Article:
12 Causes of Itchy Skin

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There are many things that can cause an itching sensation from simple weather-dried skin to brushing up against poison oak, ivy, and sumac. But there are also medical conditions that can cause itching as a symptom.

Around 10% of the population experience itchy skin. A 2021 review in Frontiers in Medicine noted that chronic itchy skin is one of the most frequent inflammatory skin issues in humans.

Itchy skin can be caused by a variety of things, including:

Sometimes itching involves your whole body, other times just one place. Itchy skin can last for weeks–or more. Sometimes itchiness comes with redness, rashes, bumps, or cracked skin, and sometimes it doesn't.

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Dry Skin

Dry skin is one of the most common causes of itchy skin, and one that usually doesn't come with a rash. It's common in older folks or people who smoke, spend too much time in the sun, or overuse skin products.

It's also prevalent in the winter and in dry environments.

Dry skin feels rough and flakes, but you shouldn't see any red bumps or welts, which are usually a sign of something else. Dry skin often itches, but not always.

Your first strategy against dry skin is to moisturize three to four times a day. Limit the time you spend in the bath or shower, as this can further dry your skin.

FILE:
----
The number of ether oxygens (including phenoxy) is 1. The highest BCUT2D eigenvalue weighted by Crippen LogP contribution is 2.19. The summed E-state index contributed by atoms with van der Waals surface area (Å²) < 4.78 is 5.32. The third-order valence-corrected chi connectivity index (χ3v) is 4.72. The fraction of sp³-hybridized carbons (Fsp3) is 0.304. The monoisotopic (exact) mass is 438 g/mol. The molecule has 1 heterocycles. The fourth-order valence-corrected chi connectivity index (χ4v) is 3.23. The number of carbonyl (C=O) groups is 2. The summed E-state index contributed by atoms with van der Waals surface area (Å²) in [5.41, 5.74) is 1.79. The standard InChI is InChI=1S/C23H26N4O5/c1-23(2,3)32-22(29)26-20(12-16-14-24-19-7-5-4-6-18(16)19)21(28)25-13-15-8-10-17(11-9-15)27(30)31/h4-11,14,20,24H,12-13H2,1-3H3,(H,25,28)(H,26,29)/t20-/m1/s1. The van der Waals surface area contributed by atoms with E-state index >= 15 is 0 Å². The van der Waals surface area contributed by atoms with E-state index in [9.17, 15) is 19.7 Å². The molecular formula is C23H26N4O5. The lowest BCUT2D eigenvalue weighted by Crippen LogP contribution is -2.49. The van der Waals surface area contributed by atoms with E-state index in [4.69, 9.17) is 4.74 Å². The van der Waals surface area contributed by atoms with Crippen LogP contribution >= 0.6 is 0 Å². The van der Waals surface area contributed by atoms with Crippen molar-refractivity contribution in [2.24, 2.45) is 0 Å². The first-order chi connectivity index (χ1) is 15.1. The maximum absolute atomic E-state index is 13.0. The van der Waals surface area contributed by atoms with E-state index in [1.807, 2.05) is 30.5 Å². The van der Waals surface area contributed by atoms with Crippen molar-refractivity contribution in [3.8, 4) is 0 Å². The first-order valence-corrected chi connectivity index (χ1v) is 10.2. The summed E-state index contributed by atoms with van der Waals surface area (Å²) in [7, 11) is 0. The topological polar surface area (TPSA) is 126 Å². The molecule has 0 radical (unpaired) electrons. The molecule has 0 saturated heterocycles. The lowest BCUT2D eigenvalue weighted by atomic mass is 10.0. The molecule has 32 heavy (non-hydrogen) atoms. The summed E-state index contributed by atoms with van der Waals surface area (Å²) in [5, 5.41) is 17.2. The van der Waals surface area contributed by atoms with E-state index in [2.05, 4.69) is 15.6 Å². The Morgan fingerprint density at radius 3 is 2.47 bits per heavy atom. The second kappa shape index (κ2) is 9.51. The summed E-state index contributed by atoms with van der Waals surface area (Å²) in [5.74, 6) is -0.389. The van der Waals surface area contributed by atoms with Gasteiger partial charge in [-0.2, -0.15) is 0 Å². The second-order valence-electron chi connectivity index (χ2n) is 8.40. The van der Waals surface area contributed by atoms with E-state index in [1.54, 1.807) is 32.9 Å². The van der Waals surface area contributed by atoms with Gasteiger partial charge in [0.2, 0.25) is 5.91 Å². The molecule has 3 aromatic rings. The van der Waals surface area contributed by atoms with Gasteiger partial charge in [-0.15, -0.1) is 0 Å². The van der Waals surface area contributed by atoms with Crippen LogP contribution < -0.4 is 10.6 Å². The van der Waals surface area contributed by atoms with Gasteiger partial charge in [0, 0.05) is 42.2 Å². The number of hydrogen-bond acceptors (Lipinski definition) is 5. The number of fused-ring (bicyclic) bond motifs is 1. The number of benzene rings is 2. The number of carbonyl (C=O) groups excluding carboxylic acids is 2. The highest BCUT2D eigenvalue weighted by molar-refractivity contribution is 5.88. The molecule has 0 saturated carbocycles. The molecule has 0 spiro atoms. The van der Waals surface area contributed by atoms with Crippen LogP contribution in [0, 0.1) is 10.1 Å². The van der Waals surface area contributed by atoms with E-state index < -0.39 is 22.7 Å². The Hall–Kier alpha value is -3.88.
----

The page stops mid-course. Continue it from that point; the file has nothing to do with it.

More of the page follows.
A common next step is 1% hydrocortisone skin cream, available over the counter. If that doesn't help after about a week, see a healthcare provider; they may prescribe a stronger steroid cream.

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Atopic Dermatitis

Atopic dermatitis is the most common form of eczema. It can appear as dry, red, irritated skin. You may also have small, fluid-filled bumps, which can break and crust over.

"The mainstay of eczema therapy is moisturize, moisturize, moisturize," said Nishit Patel, MD, assistant professor of dermatology at the University of South Florida Morsani College of Medicine in Tampa. "In mild cases, that may be enough."

Choose your skincare products like soap carefully and avoid fragrances, said Dr. Patel. Dry sheets, scratchy fabrics, and hot showers can also aggravate the condition. Topical steroids may help.

"What's important are newer medications that are available for patients with atopic dermatitis," said Luz Fonacier, MD, a spokesperson for the American College of Allergy, Asthma, and Immunology and professor of medicine at SUNY Stony Brook.

"Before, there was nothing you could do [except] give topical steroids, moisturizers, and antihistamines."

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Allergic Contact Dermatitis

This type of itchy rash usually shows up where you came into contact with something you have an allergy or are sensitive to. It could be a chemical, paint, wool, or a fragrance. You may also have swelling or blisters that pop and leak fluid.

"Very commonly, [allergic contact dermatitis] looks just like eczema, but the distribution suggests there's more of an external trigger," said Dr. Patel.

Contact dermatitis can also be hard to identify because it can show up 72 hours or more after the exposure. In some cases, it may even turn up unexpectedly, even if you've been using the same product–like your favorite shampoo–for years.

"We don't fully understand why, [but] the immune system is not stagnant over time," said Dr. Patel.

Treat mild reactions with moisturizer and an over-the-counter topical corticosteroid. Talk to a healthcare provider if you have a more severe case with a larger rash or swelling. Do your best to determine what you reacted to–so you can avoid it in the future.